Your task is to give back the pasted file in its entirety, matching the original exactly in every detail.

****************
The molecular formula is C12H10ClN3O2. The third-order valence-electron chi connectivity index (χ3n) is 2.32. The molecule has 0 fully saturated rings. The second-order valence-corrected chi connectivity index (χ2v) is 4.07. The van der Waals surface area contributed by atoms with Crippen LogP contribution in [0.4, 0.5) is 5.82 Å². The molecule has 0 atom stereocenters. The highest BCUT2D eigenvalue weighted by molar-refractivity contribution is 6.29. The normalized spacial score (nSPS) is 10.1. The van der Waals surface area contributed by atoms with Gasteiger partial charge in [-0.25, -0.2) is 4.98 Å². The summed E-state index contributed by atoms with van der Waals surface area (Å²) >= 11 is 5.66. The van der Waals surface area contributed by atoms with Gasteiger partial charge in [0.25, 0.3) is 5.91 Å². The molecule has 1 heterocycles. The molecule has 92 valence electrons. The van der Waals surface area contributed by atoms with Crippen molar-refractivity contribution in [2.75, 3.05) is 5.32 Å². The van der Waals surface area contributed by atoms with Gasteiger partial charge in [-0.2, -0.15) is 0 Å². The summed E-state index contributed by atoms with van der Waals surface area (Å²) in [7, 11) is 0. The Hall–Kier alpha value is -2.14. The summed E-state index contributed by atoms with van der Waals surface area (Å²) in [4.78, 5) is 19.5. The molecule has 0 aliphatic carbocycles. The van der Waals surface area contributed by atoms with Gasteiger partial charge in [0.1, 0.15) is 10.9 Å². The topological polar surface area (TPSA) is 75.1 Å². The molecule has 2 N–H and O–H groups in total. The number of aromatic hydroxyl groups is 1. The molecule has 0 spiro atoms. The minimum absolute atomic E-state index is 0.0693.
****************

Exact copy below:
The molecular formula is C12H10ClN3O2. The third-order valence-electron chi connectivity index (χ3n) is 2.32. The molecule has 0 fully saturated rings. The second-order valence-corrected chi connectivity index (χ2v) is 4.07. The van der Waals surface area contributed by atoms with Crippen LogP contribution in [0.4, 0.5) is 5.82 Å². The molecule has 0 atom stereocenters. The highest BCUT2D eigenvalue weighted by molar-refractivity contribution is 6.29. The normalized spacial score (nSPS) is 10.1. The van der Waals surface area contributed by atoms with Gasteiger partial charge in [-0.25, -0.2) is 4.98 Å². The summed E-state index contributed by atoms with van der Waals surface area (Å²) >= 11 is 5.66. The van der Waals surface area contributed by atoms with Gasteiger partial charge in [0.25, 0.3) is 5.91 Å². The molecule has 1 heterocycles. The molecule has 92 valence electrons. The van der Waals surface area contributed by atoms with Crippen molar-refractivity contribution in [2.75, 3.05) is 5.32 Å². The van der Waals surface area contributed by atoms with Gasteiger partial charge in [-0.2, -0.15) is 0 Å². The summed E-state index contributed by atoms with van der Waals surface area (Å²) in [7, 11) is 0. The Hall–Kier alpha value is -2.14. The summed E-state index contributed by atoms with van der Waals surface area (Å²) in [4.78, 5) is 19.5. The molecule has 0 aliphatic carbocycles. The van der Waals surface area contributed by atoms with Gasteiger partial charge in [0.1, 0.15) is 10.9 Å². The topological polar surface area (TPSA) is 75.1 Å². The molecule has 2 N–H and O–H groups in total. The number of aromatic hydroxyl groups is 1. The molecule has 0 spiro atoms. The minimum absolute atomic E-state index is 0.0693.